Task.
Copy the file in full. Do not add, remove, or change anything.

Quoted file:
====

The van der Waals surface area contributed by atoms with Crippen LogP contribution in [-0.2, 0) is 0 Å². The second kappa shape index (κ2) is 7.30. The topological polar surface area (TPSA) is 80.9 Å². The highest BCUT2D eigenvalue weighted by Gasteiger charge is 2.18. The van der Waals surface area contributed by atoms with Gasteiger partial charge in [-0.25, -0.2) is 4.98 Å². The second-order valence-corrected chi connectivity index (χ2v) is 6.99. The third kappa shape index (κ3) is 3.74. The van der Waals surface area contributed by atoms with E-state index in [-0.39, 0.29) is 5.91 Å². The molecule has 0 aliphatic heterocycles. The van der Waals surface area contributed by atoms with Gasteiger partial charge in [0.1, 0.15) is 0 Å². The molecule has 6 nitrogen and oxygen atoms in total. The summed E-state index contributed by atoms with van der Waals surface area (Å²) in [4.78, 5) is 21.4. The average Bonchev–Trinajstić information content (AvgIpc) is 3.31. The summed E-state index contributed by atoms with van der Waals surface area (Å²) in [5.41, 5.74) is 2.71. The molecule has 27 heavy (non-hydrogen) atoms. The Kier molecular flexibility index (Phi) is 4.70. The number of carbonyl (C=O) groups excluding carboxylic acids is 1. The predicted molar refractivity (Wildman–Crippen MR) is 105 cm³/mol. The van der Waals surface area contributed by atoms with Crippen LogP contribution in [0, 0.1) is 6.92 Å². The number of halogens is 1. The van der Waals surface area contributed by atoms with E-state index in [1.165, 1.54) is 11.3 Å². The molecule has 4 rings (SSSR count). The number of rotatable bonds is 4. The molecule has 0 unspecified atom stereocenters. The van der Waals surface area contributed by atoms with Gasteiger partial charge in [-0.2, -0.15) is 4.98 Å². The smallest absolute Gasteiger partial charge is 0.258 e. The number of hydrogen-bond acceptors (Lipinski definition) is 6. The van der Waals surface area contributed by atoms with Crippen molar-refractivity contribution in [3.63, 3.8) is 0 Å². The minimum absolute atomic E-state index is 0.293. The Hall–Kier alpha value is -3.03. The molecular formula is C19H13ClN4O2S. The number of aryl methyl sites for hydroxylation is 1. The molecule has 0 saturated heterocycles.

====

The van der Waals surface area contributed by atoms with Crippen LogP contribution in [-0.2, 0) is 0 Å². The second kappa shape index (κ2) is 7.30. The topological polar surface area (TPSA) is 80.9 Å². The highest BCUT2D eigenvalue weighted by Gasteiger charge is 2.18. The van der Waals surface area contributed by atoms with Gasteiger partial charge in [-0.25, -0.2) is 4.98 Å². The second-order valence-corrected chi connectivity index (χ2v) is 6.99. The third kappa shape index (κ3) is 3.74. The van der Waals surface area contributed by atoms with E-state index in [-0.39, 0.29) is 5.91 Å². The molecule has 0 aliphatic heterocycles. The van der Waals surface area contributed by atoms with Gasteiger partial charge in [0.1, 0.15) is 0 Å². The molecule has 6 nitrogen and oxygen atoms in total. The summed E-state index contributed by atoms with van der Waals surface area (Å²) in [4.78, 5) is 21.4. The average Bonchev–Trinajstić information content (AvgIpc) is 3.31. The summed E-state index contributed by atoms with van der Waals surface area (Å²) in [5.41, 5.74) is 2.71. The molecule has 27 heavy (non-hydrogen) atoms. The Kier molecular flexibility index (Phi) is 4.70. The number of carbonyl (C=O) groups excluding carboxylic acids is 1. The predicted molar refractivity (Wildman–Crippen MR) is 105 cm³/mol. The van der Waals surface area contributed by atoms with Crippen LogP contribution in [0, 0.1) is 6.92 Å². The number of halogens is 1. The van der Waals surface area contributed by atoms with E-state index in [1.165, 1.54) is 11.3 Å². The molecule has 4 rings (SSSR count). The number of rotatable bonds is 4. The molecule has 0 unspecified atom stereocenters. The van der Waals surface area contributed by atoms with Gasteiger partial charge in [-0.2, -0.15) is 4.98 Å². The smallest absolute Gasteiger partial charge is 0.258 e. The number of hydrogen-bond acceptors (Lipinski definition) is 6. The van der Waals surface area contributed by atoms with Crippen molar-refractivity contribution in [3.63, 3.8) is 0 Å². The minimum absolute atomic E-state index is 0.293. The Hall–Kier alpha value is -3.03. The molecular formula is C19H13ClN4O2S. The number of aryl methyl sites for hydroxylation is 1. The molecule has 0 saturated heterocycles.